Continuing on from my introductory post, (click here) Part 2 expands on ‘rape culture’.
*trigger warning: rape*
Rape culture is not a foreign concept that was imported into Nigeria. As Nigeria runs on patriarchy, rape culture is a byproduct of the system and it is so deeply woven into said system, that it is sometimes difficult to see it. Looking at the example mentioned of Nollywood films in part 1 and illustrating sexual harassment, it falls under the umbrella of rape culture and one must wonder just how normalised and expected it is for a woman to give her body — without consent, in return and/or as a reward to the man/power figure. The act of rape is to exert power over the victim and has very little to do with the sexual act in itself. To rape is to not have consent and defining it in this way forces us to examine the numerous methods used by men to turn a woman’s initial firm no into a limp yes.
A consequence of patriarchy is the illusion that women do not initially know what they want and so we need to be “convinced” which, in other words, means being coerced into giving the response that pleases the man. Coercion happens without it looking forceful and goes undetected under the guise of the man being “persuasive” and “persistent”, which are deemed desirable and romantic qualities. As aforementioned about the idea that women require “convincing”, the element of “the chase” in a heterosexual dating dynamic, is another result of that and a factor in rape culture. This is something Nigerians unknowingly uphold often and when posed with a dating scenario question, responses always fall into the line of thought that men ought to “chase” and women like the “chase”. There are seemingly rules to be followed whilst dating that aid in making “the chase” worth it. If a woman is perceived as “easy” (she sleeps with the man on the first date), the man is thought to have been robbed off chasing the woman and she, as a result, is sex-shamed. However, if a woman holds off from sleeping with the man for a lengthy amount of time (again her body is seen as a reward), she is viewed as a “prude”. So here we are, caught in between a catch 22.
There must be no room for rationalising rape as that adds to victim-blaming which is the firstborn of the marriage between rape culture and misogyny. From the moment a girl is born and assigned her gender, there are expectations from her, to name just a few, on how to behave, what to do to curb the leering eyes of men and how to adjust her skirt/dress to where she’s not addressed as a “slut” or in the context of Nigeria, an “ashewo”.
Last year, I visited Lagos after more than a decade away. Of course, a culture shock was to be expected as Lagos was different, yet still the same in some ways, to when i left. Now, an incident happened during my time. On a sweltering hot day gallivanting with a new found friend on the mainland, I experienced the most extreme form of “slut” shaming I’ve had to date. I was threatened with rape because of what I chose to wear. What i was wearing is truly irrelevant but given the nature of the man’s comment and for the purpose of the readers understanding, i shall state that i had on shorts and a dashiki top. Before encountering this man, I had already received backlash from men who claimed that i ought to be arrested, women who called me ashewo (yes, we internalise misogyny, no surprises there) and leering eyes. But to hear the words “if you walk pass here again na rape i go rape you” from a man who had a customer in front of him as he sold shoes, shook me to my very core.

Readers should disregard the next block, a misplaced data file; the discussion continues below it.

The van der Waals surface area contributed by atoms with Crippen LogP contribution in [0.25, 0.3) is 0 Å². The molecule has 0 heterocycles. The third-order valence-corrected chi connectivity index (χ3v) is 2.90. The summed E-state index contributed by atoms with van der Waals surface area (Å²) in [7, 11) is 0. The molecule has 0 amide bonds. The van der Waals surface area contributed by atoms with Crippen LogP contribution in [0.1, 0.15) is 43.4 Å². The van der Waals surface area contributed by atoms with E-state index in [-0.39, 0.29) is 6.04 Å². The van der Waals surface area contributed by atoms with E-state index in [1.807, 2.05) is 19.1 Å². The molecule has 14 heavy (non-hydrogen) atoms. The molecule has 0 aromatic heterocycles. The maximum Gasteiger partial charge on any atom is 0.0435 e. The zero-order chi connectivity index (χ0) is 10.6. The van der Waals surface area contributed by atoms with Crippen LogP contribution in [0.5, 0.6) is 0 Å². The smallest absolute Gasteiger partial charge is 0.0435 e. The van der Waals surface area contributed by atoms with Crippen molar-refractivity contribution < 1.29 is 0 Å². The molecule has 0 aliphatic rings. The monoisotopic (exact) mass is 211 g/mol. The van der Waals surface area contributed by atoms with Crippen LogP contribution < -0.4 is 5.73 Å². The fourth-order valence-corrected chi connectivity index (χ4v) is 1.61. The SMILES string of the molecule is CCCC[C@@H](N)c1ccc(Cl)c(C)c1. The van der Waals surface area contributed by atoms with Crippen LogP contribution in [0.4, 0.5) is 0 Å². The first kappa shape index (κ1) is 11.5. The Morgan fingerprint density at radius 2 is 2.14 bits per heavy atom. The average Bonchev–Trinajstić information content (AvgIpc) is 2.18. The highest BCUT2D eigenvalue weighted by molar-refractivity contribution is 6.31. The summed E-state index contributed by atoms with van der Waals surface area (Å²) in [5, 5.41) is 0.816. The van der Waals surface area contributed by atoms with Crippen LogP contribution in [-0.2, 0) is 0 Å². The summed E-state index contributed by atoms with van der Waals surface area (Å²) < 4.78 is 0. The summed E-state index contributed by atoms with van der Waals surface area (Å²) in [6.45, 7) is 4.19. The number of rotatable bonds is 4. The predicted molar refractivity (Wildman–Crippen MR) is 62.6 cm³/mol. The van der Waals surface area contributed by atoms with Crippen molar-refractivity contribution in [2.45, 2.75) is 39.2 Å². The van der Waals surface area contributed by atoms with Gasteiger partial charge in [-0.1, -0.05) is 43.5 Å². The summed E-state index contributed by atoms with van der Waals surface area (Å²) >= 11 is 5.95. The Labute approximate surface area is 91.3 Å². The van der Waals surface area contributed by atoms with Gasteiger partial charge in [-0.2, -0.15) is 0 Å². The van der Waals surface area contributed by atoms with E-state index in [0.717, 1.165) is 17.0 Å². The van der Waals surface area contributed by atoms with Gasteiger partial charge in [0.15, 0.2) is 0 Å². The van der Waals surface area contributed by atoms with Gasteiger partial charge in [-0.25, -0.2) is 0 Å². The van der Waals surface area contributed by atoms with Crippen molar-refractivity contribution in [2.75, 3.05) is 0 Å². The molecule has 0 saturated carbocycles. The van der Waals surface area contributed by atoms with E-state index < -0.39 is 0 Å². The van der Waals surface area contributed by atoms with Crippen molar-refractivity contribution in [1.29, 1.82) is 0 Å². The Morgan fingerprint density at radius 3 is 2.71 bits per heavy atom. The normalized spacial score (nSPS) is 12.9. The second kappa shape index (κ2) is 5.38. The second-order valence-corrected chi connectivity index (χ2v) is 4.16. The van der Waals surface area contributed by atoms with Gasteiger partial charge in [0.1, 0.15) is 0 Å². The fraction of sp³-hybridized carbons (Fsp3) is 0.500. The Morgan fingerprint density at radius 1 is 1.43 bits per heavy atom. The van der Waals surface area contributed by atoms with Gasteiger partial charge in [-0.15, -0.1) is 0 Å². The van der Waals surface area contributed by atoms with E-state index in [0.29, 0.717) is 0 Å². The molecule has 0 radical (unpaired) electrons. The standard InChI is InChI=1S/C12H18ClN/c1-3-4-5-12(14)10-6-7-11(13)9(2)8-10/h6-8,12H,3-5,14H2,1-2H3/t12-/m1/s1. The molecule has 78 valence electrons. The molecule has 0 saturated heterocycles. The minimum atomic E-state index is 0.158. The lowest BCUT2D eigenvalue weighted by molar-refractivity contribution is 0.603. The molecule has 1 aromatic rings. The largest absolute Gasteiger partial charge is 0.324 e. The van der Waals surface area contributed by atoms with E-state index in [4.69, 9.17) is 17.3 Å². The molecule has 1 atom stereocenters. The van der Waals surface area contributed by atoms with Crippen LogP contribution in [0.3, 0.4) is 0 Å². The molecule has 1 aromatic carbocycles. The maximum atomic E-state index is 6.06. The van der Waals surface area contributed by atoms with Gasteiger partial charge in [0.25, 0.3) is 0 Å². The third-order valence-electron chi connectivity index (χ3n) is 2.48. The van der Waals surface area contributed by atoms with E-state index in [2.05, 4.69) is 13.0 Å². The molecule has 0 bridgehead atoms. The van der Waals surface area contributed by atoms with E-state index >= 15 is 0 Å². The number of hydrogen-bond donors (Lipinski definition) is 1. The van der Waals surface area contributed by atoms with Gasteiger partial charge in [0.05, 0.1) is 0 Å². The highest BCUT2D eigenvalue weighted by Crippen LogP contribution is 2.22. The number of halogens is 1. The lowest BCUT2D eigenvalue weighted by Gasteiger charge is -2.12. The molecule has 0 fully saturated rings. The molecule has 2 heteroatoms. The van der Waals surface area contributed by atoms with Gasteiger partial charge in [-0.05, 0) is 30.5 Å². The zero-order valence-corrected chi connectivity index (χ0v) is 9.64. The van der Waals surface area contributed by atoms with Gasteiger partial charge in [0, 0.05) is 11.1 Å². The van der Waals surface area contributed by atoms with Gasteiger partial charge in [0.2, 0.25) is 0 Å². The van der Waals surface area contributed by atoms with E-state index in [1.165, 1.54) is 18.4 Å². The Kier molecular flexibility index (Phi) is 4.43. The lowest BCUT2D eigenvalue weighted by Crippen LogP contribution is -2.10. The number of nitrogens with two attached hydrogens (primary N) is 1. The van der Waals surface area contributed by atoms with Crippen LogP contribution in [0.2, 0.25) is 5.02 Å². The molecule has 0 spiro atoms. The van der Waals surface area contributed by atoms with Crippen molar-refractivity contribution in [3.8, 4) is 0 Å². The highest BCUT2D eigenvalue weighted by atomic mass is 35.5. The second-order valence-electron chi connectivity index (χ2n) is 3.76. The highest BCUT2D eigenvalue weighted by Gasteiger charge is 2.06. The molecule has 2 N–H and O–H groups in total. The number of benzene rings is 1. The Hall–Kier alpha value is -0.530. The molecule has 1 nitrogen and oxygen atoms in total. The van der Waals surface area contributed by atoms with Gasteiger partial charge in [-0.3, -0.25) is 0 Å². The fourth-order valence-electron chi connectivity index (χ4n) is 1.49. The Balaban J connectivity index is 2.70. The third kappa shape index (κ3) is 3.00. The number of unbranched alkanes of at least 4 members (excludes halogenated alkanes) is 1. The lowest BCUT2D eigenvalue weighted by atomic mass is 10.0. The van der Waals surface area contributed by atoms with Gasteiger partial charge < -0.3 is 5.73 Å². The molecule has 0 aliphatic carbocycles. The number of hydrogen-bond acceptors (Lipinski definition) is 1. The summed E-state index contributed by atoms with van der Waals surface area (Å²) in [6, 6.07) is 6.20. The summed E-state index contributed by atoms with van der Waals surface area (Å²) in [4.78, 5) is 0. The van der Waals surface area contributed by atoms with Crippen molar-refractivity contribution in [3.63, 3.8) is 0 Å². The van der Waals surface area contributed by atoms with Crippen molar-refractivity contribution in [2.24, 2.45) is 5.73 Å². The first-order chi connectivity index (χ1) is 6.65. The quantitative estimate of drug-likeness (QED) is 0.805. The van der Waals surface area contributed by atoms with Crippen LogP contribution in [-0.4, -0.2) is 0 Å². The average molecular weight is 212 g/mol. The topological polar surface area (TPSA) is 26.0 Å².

We must begin to scrutinise our culture that permits the ease in which this man spat those vicious words at me, whilst in the presence of a buying customer (who was another man) and no one thought to flinch. That is an act of misogyny; a disregard for my humanity and my individualism because i am not somebody he was related to. Acts and comments like the ones i received have enough virulent venom that has deleterious consequences to one’s own individuality and self-confidence.
Often, men like these are othered and/or infantilised by descriptions of “not real men” by men who attempt to distance themselves. “Real men don’t rape.” Yet, unfortunately, they do. They are men and as real as they come. Stripping away their manhood does absolutely nothing to dissect the purpose of their actions, and such comments tend to be made by men that fall under the benevolent sexist category. A benevolent sexist (BS) deviates from the hostile form of sexism that is routinely practiced, but instead has actions that are, from the surface, “harmless” but said actions are rooted in sexist stereotypes that continue the subjugation of women. Examples include chivalry and analogies such as “the man is the head and the women is the neck” – unpacking analogies like this one would require a separate post. Hostile sexism (HS) rebukes women who are aberrant whilst BS rewards women who conform to stereotypes that serves the needs of men. Nigerians practice both and according to a report for Harvard’s Business School’s Gender and Work conference, countries that have more benevolent sexism tend to have more overt hostile sexism (Glick, 2013).
BS is reflected through our rights in the constitution and the practice of implementing our rights in Nigerian society. It is simple to postulate the women’s rights outlined in our constitution but those have no practical bearings on the lives and conditions of women in Nigeria but, instead, are used to restrict and corner us into subordination. In the next segment, i shall divulge into how the laws in place acts as a tool for misogyny and patriarchy and the way in which our government leaders show off their sexism.
Glick, P., 2013. Gender & Work: Challenging conventional wisdom, Boston: Harvard Business School. Available at: http://www.hbs.edu/faculty/conferences/2013-w50-research-symposium/Documents/glick.pdf